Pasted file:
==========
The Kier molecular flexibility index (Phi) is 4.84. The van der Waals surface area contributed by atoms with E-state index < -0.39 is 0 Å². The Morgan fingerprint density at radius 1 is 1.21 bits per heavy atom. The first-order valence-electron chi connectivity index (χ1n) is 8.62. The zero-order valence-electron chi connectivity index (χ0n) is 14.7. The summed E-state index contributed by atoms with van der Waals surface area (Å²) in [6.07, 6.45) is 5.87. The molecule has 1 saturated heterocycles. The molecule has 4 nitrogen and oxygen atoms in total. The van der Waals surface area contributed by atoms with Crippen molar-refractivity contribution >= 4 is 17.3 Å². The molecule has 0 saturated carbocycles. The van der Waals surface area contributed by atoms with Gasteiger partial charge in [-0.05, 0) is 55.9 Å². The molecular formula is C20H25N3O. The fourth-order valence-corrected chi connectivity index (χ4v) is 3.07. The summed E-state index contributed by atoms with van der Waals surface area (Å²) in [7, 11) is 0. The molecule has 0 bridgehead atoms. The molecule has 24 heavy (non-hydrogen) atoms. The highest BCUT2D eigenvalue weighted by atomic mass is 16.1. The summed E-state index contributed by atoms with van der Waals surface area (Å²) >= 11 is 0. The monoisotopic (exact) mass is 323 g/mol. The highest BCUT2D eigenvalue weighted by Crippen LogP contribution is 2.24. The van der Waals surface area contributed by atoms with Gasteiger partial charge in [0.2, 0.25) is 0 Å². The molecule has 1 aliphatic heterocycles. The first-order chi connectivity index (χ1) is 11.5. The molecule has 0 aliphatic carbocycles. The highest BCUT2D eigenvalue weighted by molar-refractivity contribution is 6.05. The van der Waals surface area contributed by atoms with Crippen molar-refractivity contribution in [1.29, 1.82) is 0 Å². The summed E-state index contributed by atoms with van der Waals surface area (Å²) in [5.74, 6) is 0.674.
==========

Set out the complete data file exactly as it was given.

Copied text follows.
The Kier molecular flexibility index (Phi) is 4.84. The van der Waals surface area contributed by atoms with E-state index < -0.39 is 0 Å². The Morgan fingerprint density at radius 1 is 1.21 bits per heavy atom. The first-order valence-electron chi connectivity index (χ1n) is 8.62. The zero-order valence-electron chi connectivity index (χ0n) is 14.7. The summed E-state index contributed by atoms with van der Waals surface area (Å²) in [6.07, 6.45) is 5.87. The molecule has 1 saturated heterocycles. The molecule has 4 nitrogen and oxygen atoms in total. The van der Waals surface area contributed by atoms with Crippen molar-refractivity contribution >= 4 is 17.3 Å². The molecule has 0 saturated carbocycles. The van der Waals surface area contributed by atoms with Gasteiger partial charge in [-0.05, 0) is 55.9 Å². The molecular formula is C20H25N3O. The fourth-order valence-corrected chi connectivity index (χ4v) is 3.07. The summed E-state index contributed by atoms with van der Waals surface area (Å²) in [7, 11) is 0. The molecule has 0 bridgehead atoms. The molecule has 24 heavy (non-hydrogen) atoms. The highest BCUT2D eigenvalue weighted by atomic mass is 16.1. The summed E-state index contributed by atoms with van der Waals surface area (Å²) >= 11 is 0. The monoisotopic (exact) mass is 323 g/mol. The highest BCUT2D eigenvalue weighted by Crippen LogP contribution is 2.24. The van der Waals surface area contributed by atoms with Gasteiger partial charge in [0.2, 0.25) is 0 Å². The molecule has 1 aliphatic heterocycles. The first-order chi connectivity index (χ1) is 11.5. The molecule has 0 aliphatic carbocycles. The highest BCUT2D eigenvalue weighted by molar-refractivity contribution is 6.05. The van der Waals surface area contributed by atoms with Crippen molar-refractivity contribution in [1.29, 1.82) is 0 Å². The summed E-state index contributed by atoms with van der Waals surface area (Å²) in [5.74, 6) is 0.674.